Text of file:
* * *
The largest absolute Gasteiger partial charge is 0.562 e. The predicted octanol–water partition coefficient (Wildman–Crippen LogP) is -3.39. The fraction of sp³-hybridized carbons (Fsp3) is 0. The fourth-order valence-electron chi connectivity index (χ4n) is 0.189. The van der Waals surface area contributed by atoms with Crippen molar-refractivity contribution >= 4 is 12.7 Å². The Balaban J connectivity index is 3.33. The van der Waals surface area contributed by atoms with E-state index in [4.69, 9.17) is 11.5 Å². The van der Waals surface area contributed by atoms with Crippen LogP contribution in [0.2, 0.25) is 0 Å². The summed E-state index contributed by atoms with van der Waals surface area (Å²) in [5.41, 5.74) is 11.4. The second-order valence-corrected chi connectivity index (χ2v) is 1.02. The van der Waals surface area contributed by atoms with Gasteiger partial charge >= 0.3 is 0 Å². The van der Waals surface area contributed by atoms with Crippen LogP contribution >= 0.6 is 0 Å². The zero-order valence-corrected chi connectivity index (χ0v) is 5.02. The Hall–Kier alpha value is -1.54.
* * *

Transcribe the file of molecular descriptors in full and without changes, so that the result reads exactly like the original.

The largest absolute Gasteiger partial charge is 0.562 e. The predicted octanol–water partition coefficient (Wildman–Crippen LogP) is -3.39. The fraction of sp³-hybridized carbons (Fsp3) is 0. The fourth-order valence-electron chi connectivity index (χ4n) is 0.189. The van der Waals surface area contributed by atoms with Crippen molar-refractivity contribution >= 4 is 12.7 Å². The Balaban J connectivity index is 3.33. The van der Waals surface area contributed by atoms with E-state index in [4.69, 9.17) is 11.5 Å². The van der Waals surface area contributed by atoms with Crippen LogP contribution in [0.2, 0.25) is 0 Å². The summed E-state index contributed by atoms with van der Waals surface area (Å²) in [5.41, 5.74) is 11.4. The second-order valence-corrected chi connectivity index (χ2v) is 1.02. The van der Waals surface area contributed by atoms with Gasteiger partial charge >= 0.3 is 0 Å². The van der Waals surface area contributed by atoms with Crippen LogP contribution >= 0.6 is 0 Å². The zero-order valence-corrected chi connectivity index (χ0v) is 5.02. The Hall–Kier alpha value is -1.54.